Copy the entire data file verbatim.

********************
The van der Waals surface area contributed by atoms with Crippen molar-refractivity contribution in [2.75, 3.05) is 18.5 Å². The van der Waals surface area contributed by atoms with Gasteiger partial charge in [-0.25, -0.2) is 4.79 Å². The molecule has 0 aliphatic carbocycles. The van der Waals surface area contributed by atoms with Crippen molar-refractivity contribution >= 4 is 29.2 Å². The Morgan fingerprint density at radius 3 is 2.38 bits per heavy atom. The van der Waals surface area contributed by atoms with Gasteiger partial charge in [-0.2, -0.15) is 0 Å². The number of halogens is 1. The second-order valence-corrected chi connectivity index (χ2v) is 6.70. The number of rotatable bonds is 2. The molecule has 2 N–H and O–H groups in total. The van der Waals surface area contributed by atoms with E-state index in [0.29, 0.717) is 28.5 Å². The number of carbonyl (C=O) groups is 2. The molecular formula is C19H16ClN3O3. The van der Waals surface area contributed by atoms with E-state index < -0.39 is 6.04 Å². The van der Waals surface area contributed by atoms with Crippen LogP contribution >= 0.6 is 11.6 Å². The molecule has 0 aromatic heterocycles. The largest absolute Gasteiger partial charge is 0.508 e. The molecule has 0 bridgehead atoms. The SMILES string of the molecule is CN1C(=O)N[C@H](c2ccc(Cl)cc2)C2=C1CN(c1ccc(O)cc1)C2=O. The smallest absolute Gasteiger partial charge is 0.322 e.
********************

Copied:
The van der Waals surface area contributed by atoms with Crippen molar-refractivity contribution in [2.75, 3.05) is 18.5 Å². The van der Waals surface area contributed by atoms with Gasteiger partial charge in [-0.25, -0.2) is 4.79 Å². The molecule has 0 aliphatic carbocycles. The van der Waals surface area contributed by atoms with Crippen molar-refractivity contribution >= 4 is 29.2 Å². The Morgan fingerprint density at radius 3 is 2.38 bits per heavy atom. The van der Waals surface area contributed by atoms with Gasteiger partial charge in [-0.2, -0.15) is 0 Å². The number of halogens is 1. The second-order valence-corrected chi connectivity index (χ2v) is 6.70. The number of rotatable bonds is 2. The molecule has 2 N–H and O–H groups in total. The van der Waals surface area contributed by atoms with E-state index in [0.29, 0.717) is 28.5 Å². The number of carbonyl (C=O) groups is 2. The molecular formula is C19H16ClN3O3. The van der Waals surface area contributed by atoms with E-state index < -0.39 is 6.04 Å². The van der Waals surface area contributed by atoms with Crippen LogP contribution >= 0.6 is 11.6 Å². The molecule has 0 aromatic heterocycles. The largest absolute Gasteiger partial charge is 0.508 e. The molecule has 0 bridgehead atoms. The SMILES string of the molecule is CN1C(=O)N[C@H](c2ccc(Cl)cc2)C2=C1CN(c1ccc(O)cc1)C2=O. The smallest absolute Gasteiger partial charge is 0.322 e.